A V A I L A B L E N O W
There is something truly electrifying about the music of Kira Lynn and not just because it’s instantly accessible yet utterly unique and framed by the Nashville-based singer/songwriter’s emotive and exquisitely polished voice.
You can hear it in the dazzling new single “Over” which Kira Lynn describes with a laugh as the too-familiar story of lovers reflexively falling back into each other’s arms — for better or worse. With its soaring chorus and cartwheeling melody underpinned by plinking synth, “Over” is the kind of smart, earwormy pop gem that bursts through the radio.
“Over” is the first of several sparkling songs (see also the forthcoming “The Highs Are Worth the Lows” and “Let’s Keep The Lights On”) heralding a fresh musical direction for the Edmonton-reared musician formerly known as Kira Lynn Hladun whose completely self-penned first album, 2010’s country-tinged Modern Soul, was released just as Kira Lynn was exiting high school.
As if that weren’t achievement enough, she returned two years later with Something Like Love, powered by a $10,000 10k20 Rawlco Radio recording grant Kira Lynn received while studying music at Alberta’s MacEwan University. (She later returned to MacEwan to study public relations, graduating in 2015).
More recently, the singles “I Won’t Let You Go,” written with Nashville vet Ralph Murphy, and "Fallin' For You,” caught fire at country radio while heralding a vibrant and fast-rising performer on the contemporary scene.
Like Taylor Swift — who similarly used country music as a springboard to a more pop-oriented sound — Kira Lynn is an artist finding her authentic voice, channelling it into original songs performed on both guitar and piano. All of which confirms Kira Lynn as a triple threat: brains, charisma, and boundless, genre-defying talent. World — you’ve been warned.
“I am melody-driven. That’s been a big takeaway from co-writes I’ve done,” Kira Lynn says when asked to characterize her songwriting style. “But I’ve also kept a journal since I was little, always had stories to tell. Co-writers help me condense my stories while allowing me to pursue melodies.”
When it comes to lyrics, Kira Lynn is fearless, and prepared to raid her own personal life for useable material. Witness both “Over” and “The Highs Are Worth the Lows,” the latter prompted by a meaningful but ultimately failed long-distance relationship.
By contrast, “‘Keep the Lights On’ wasn’t based on a story so much as me thinking about somewhere like Paris or New York or Las Vegas where the lights are on all the time and you can enjoy each other all night long,” she says.
As for her Nashville base, Kira Lynn insists it only seems like a strange place for an aspiring pop artist to those unfamiliar with its true spirit.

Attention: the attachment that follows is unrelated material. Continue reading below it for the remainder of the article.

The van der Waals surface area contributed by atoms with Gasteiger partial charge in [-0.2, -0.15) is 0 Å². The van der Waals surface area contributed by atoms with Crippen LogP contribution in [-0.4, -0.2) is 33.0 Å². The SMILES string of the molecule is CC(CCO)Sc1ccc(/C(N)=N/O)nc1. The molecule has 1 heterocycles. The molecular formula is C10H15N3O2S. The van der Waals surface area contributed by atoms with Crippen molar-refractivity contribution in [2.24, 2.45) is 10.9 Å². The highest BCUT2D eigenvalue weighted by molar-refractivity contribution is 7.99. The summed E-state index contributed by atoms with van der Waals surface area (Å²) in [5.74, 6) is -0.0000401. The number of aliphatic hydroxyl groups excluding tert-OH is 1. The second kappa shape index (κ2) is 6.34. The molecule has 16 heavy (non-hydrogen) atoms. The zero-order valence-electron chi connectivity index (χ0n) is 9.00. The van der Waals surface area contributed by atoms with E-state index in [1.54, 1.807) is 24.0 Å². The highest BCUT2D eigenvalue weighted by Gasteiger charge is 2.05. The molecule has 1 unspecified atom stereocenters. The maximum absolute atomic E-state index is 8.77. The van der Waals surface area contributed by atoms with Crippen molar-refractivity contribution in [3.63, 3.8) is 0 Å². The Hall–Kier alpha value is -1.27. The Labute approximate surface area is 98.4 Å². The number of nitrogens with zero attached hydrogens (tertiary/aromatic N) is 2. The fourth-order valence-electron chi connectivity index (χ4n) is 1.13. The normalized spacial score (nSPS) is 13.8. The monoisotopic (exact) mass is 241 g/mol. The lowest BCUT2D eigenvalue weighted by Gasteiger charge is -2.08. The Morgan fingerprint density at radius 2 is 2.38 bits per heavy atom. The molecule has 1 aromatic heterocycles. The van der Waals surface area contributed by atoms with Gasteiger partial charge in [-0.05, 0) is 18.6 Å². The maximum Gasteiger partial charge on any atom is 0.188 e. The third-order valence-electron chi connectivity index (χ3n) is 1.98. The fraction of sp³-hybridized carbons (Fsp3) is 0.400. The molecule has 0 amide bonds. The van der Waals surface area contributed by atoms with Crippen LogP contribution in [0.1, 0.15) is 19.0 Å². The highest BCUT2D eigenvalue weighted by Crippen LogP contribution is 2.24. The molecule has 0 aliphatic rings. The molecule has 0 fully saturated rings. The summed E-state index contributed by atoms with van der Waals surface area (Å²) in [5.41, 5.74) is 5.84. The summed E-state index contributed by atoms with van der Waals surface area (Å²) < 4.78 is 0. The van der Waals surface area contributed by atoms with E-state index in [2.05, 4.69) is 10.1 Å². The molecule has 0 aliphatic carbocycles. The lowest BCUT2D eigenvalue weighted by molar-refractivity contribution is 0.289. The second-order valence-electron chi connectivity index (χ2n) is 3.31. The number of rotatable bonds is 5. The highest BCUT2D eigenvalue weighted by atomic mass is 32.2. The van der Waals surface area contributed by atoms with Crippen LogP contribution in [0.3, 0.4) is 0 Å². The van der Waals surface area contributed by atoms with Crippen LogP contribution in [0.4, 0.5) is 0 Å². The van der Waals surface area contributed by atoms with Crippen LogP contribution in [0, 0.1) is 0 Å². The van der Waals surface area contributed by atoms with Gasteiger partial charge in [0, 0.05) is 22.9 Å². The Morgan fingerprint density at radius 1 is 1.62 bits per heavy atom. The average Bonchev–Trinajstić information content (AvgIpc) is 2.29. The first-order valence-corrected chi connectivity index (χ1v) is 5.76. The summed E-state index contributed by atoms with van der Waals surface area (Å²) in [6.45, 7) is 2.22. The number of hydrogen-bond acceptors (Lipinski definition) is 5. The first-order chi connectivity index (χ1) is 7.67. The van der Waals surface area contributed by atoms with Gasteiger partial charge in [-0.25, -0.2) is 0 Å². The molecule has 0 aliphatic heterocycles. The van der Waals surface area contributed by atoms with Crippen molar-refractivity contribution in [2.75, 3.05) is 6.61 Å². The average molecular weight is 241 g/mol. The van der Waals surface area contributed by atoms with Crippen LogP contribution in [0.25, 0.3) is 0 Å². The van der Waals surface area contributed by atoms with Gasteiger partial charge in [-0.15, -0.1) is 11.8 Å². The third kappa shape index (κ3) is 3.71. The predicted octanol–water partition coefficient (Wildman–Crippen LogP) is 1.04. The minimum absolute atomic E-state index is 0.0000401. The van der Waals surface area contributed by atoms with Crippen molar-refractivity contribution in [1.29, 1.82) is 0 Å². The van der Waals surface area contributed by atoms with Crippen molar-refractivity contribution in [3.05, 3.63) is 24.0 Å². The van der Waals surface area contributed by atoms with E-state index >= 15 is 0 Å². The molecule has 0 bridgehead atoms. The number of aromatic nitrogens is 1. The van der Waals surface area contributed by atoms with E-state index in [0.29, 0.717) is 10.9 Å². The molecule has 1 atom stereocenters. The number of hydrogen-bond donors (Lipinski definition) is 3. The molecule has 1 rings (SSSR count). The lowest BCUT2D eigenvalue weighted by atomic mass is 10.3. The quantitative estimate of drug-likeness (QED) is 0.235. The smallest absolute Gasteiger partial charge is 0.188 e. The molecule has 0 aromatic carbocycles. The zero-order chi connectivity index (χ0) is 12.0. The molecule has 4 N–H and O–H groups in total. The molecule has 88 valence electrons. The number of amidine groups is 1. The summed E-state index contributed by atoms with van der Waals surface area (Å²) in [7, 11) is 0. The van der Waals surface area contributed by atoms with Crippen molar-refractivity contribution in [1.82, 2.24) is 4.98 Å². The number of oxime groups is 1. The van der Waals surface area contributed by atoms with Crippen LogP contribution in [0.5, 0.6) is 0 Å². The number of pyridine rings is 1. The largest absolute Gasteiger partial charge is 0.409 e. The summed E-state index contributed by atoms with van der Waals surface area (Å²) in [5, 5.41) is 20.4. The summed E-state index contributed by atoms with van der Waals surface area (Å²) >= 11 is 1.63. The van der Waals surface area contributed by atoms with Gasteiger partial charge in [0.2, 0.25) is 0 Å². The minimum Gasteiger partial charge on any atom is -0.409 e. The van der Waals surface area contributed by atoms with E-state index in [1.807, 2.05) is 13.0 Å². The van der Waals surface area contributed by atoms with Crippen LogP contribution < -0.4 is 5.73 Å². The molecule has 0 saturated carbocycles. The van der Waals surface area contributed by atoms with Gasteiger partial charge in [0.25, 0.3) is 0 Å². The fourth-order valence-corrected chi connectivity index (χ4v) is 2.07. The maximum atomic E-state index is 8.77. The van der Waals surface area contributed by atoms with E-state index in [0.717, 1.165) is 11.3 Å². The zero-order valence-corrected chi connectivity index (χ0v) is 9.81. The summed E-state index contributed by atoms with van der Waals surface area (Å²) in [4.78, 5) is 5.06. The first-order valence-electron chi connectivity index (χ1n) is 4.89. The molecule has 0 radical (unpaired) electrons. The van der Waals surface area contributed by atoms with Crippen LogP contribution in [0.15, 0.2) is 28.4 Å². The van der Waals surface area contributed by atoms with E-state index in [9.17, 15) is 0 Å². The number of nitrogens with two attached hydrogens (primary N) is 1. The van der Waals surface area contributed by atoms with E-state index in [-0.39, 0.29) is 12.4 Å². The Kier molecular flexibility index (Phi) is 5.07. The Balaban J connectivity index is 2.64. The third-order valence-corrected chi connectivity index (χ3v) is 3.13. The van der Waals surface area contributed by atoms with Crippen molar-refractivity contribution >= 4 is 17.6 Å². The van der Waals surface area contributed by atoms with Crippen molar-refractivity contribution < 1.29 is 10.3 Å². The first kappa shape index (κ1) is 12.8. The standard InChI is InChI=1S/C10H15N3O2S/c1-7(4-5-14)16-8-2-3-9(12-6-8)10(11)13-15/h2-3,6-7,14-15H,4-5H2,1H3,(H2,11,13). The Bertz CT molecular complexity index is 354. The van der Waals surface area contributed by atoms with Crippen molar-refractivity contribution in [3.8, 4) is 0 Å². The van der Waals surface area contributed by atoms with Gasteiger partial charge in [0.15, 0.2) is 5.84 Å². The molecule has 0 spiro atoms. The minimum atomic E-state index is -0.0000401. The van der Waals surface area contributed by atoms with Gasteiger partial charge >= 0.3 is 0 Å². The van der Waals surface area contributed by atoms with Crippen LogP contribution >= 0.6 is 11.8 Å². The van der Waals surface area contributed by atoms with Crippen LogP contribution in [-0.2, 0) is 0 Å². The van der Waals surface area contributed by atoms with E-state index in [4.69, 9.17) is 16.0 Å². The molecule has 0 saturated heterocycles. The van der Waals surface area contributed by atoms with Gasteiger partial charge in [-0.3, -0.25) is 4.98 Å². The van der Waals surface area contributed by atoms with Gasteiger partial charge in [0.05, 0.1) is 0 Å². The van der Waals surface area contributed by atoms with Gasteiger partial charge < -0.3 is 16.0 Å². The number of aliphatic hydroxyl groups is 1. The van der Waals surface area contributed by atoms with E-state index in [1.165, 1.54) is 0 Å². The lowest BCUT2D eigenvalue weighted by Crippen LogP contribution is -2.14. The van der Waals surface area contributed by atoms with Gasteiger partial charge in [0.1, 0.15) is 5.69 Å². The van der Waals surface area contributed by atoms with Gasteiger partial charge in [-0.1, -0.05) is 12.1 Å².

"There are all different types of music here, that's why it's called Music City. Shelli Azoff at Azoff Music suggested that Nashville might be a great fit for me and referred me to industry contacts here," Kira Lynn says, explaining that after a chance encounter with legendary American entertainment executive and manager Irving Azoff and wife Shelli, her mom sent her debut to their office for feedback. She continues: “As the pop side of my music has developed, it’s been as much about influences heard in Nashville as anything. There’s a much bigger pop scene here than people may realize.”
There is also talent aplenty in the hip Tennessee capital, with guys like ace producer and engineer Greg Strizek (Blake Shelton, Dolly Parton, Beth Nielsen Chapman) available to join forces. “Greg was great in helping me structure these new songs,” Kira Lynn offers of their collaboration. “I had the pleasure of recording my latest two singles with Greg at Ronnie's Place studio plus some of my acoustic demos at his own studio.”
Ironically, suffering through serious kidney problems in 2016 served as a catalyst for Kira Lynn’s current full-throttle career trajectory. “I was reminded that life is short. I had been so focused on Plan B and going back to school that I lost sight of Plan A. I have this opportunity to pursue a dream that could become reality and to do something I really love. Now I am just going for it.”
The immediate strategy? To release singles and see how it goes, with a new EP or album coalescing later. “It’s all about trial and error. As an independent artist, I have the freedom to choose my release times, track them myself, and go from there,” she says. “I definitely see the positives of releasing music across multiple platforms.
“At the end of the day, I really hope people get a chance to hear these songs and relate to them. And I hope radio will play them,” Kira Lynn says. “I am not afraid to be vulnerable and I am going to say what I want to say. I hope that touches people.”